|English | Español||November 28, 2014 | Issue #38|
Ex-DEA El Paso Chief Slams U.S. Attorney Sutton Over “Murders Gov’t Could Have Prevented”
Veteran Agent Sandalio Gonzalez Wants Congressional Investigation Into the House of Death Case
By Bill Conroy
According to Gonzalez, who, until January of this year, served as special agent in charge of the DEA’s El Paso field office, Sutton was clearly aware of the informant’s participation in the murders by at least Feb. 24, 2004. That’s when Gonzalez fired off a letter to Sutton blowing the whistle on the informant’s role in the murders.
|U.S. Attorney Johnny Sutton Is Plugged Into Power
Johnny Sutton, the U.S. Attorney in San Antonio, Texas, who now finds himself in the hot seat over the ongoing cover-up in the House of Death mass murders, is well connected to the seat of power in this country.
Sutton has close ties to President George W. Bush as well as to U.S. Attorney General and possible Supreme Court candidate Alberto Gonzales – who is no relation to Sandalio Gonzalez, the former high-ranking DEA official who is calling for a congressional investigation of Sutton’s actions in the House of Death case.
Veteran DEA agent Gonzalez has accused Sutton of retaliating against him for blowing the whistle on U.S. law enforcers’ complicity in the narco-related murders of a dozen people in Ciudad Juárez, Mexico.
Sutton, a former assistant district attorney in Harris County, Texas, hitched his star to the Bush political machine in 1995, when he was named the Criminal Justice Policy Director for then-Governor Bush. He served in that post until 2000, when Bush was elected president. In the wake of Bush’s victory, Sutton was named associated deputy attorney general at DOJ in Washington, D.C., and also served as a policy coordinator for the Bush-Cheney presidential transition team.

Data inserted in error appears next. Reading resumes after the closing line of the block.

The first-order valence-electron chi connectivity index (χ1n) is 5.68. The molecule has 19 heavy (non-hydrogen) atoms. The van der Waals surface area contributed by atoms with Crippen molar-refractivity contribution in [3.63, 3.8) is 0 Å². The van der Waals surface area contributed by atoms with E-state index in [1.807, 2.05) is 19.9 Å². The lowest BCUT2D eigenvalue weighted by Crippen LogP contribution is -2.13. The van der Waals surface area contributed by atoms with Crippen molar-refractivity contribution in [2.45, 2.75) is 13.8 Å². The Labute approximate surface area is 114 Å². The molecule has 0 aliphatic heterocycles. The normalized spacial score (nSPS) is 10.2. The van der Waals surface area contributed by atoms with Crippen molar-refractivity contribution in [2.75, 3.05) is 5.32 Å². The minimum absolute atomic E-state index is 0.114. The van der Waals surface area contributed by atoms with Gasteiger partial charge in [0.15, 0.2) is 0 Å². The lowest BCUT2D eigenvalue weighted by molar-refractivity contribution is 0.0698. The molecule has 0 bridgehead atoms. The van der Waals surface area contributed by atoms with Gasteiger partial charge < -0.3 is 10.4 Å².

In late October of 2001, Sutton was appointed by Bush to serve as U.S. Attorney for the Western District of Texas in San Antonio. The U.S. Senate confirmed the appointment a month later.
So Sutton does indeed have friends in high places, including his current boss at the Department of Justice (DOJ).
San Antonio native Alberto Gonzales also skyrocketed into the big time on the coattails of the Bush machine. Like Sutton, Gonzales also practiced law in Harris County (Houston) prior to joining Gov. Bush’s staff.
Gonzales served as general counsel and a senior advisor to Gov. Bush while Sutton also was on the governor’s staff as a legal advisor. After Bush was elected president in 2000, Gonzales was upgraded to White House Counsel, a position he held until February of this year, when he became the major domo at DOJ – and now is even considered a candidate for the U.S. Supreme Court Justice vacancy being created by Sandra Day O’Connor’s retirement.